The production of lithium consists of pumping out the subsurface brines, which are stored in large evaporation pools. In Uyuni, the lithium concentration in the brine is about 0.3%, i.e. almost ten times lower than in the Salar de Atacama. During the evaporation process, several salts successively precipitate, including halite (NaCl), sylvite (KCl), magnesium chloride (MgCl2) and eventually lithium salt. However, because of the high altitude of the Salar de Uyuni, the relatively abundant precipitations, moderate temperatures and brine concentrations, the salt separation process from evaporation in Uyuni takes about six months, making the production costs high with respect to other deposits.
Cerro Rico de Potosí
The Eldorado legend in South America probably takes its origin from the infamous Cerro Rico de Potosí. This mountain, in the Bolivian Eastern Cordillera, east of the Salar de Uyuni, hosts the world’s largest silver deposit. The massive 4,782m-high red mountain dominates the incredible city of Potosí, which has many stunning Spanish imperial-style edifices. The Cerro Rico was the richest source of silver in the history of mankind.
The silver ore was known long before the Incas, but its mass production started with Spanish conquistadores, back in the mid-16th century, to fulfill their thirst for shiny metals. Their discovery of the silver deposit revolutionized this part of the Andes. In just 70 years, what used to be a high altitude, unpopulated Incan shepherd area became a city of 170,000 inhabitants, the fourth largest in the Christian world, bigger than London, Milan and Seville put together. The activity boom associated with the silver rush attracted artists, architects and intellectuals. However, the downside of this was the need for manual workers in the mines, so that thousands of native Peruvians and African slaves were deported to Potosí to extract the silver ore. Many of them perished in the mine, and the Cerro Rico became ‘the mountain that eats men’. The mountain’s silver production was so large that it changed the world forever, facilitating the exchange of slaves, fabrics, spices and other goods across the globe: it is considered that this initiated the premises of capitalism.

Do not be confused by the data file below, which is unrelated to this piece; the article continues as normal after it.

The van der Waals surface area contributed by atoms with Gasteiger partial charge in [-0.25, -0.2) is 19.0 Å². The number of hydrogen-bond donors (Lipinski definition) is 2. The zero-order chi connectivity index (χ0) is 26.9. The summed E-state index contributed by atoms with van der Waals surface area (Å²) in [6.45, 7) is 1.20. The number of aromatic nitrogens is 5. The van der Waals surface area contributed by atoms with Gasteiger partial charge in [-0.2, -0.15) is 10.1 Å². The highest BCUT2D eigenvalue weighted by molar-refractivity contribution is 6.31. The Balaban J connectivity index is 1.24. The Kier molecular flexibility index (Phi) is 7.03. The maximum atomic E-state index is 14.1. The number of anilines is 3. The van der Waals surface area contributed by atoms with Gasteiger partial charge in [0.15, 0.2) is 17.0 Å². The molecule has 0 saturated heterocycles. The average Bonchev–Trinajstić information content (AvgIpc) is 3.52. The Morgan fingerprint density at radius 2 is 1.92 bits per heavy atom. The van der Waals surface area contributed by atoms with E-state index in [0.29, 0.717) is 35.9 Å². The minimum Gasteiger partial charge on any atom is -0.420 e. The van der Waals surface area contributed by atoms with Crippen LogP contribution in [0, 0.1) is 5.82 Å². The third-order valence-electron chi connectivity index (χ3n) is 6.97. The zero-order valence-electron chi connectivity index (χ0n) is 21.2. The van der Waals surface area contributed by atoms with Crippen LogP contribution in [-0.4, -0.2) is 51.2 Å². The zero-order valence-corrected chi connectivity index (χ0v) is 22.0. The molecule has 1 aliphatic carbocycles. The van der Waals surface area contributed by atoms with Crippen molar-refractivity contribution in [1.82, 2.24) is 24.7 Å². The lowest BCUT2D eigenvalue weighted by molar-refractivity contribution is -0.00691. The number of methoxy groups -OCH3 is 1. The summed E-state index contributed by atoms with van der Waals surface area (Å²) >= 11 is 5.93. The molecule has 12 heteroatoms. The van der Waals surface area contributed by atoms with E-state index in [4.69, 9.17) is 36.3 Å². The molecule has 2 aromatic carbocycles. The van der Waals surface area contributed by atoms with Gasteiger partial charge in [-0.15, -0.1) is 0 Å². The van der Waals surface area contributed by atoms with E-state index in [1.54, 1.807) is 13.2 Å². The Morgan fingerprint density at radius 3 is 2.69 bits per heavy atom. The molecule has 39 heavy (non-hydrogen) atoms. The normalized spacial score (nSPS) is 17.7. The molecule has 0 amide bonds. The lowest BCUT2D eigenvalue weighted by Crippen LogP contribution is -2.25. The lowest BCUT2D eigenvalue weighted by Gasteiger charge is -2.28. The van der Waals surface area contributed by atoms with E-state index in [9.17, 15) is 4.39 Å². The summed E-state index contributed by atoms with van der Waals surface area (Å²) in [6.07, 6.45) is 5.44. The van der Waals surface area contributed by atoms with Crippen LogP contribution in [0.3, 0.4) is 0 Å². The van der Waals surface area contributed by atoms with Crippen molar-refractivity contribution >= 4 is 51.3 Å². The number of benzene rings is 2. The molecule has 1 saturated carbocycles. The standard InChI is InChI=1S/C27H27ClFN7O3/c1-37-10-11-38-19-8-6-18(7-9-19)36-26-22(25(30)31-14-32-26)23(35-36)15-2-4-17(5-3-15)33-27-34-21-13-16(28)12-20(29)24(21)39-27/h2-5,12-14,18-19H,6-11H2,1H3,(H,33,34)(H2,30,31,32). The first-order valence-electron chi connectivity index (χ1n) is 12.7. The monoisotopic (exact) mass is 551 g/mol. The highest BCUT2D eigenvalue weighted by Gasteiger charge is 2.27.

The Cerro Rico de Potosí ore deposit belongs to the Bolivian tin belt, which is a mineral-rich region in the Eastern Cordillera of Bolivia with voluminous tin, tungsten and silver deposits. The mineralizations of the belt formed as a result of fluids expelled from peraluminous magmas, which usually form by partial melting of the continental crust. The Cerro Rico itself is an extruded dacite volcanic dome, the age of which is estimated to be 13.8 ± 0.2 Ma. The intense hydrothermal alteration associated with the volcanic dome made the mountain red, recognizable far away from all over the area.
Today, small-scale artisanal mining activity remains, mostly to extract zinc and tin. The working conditions are worthy of Europe’s 19th-century mining, and life expectation among the miners is about 40 years. It is possible to visit the miners in the galleries, after buying peculiar gifts for them at the local market: coca leaves, 96% alcohol, and dynamite sticks for half a euro. A real geological adventure!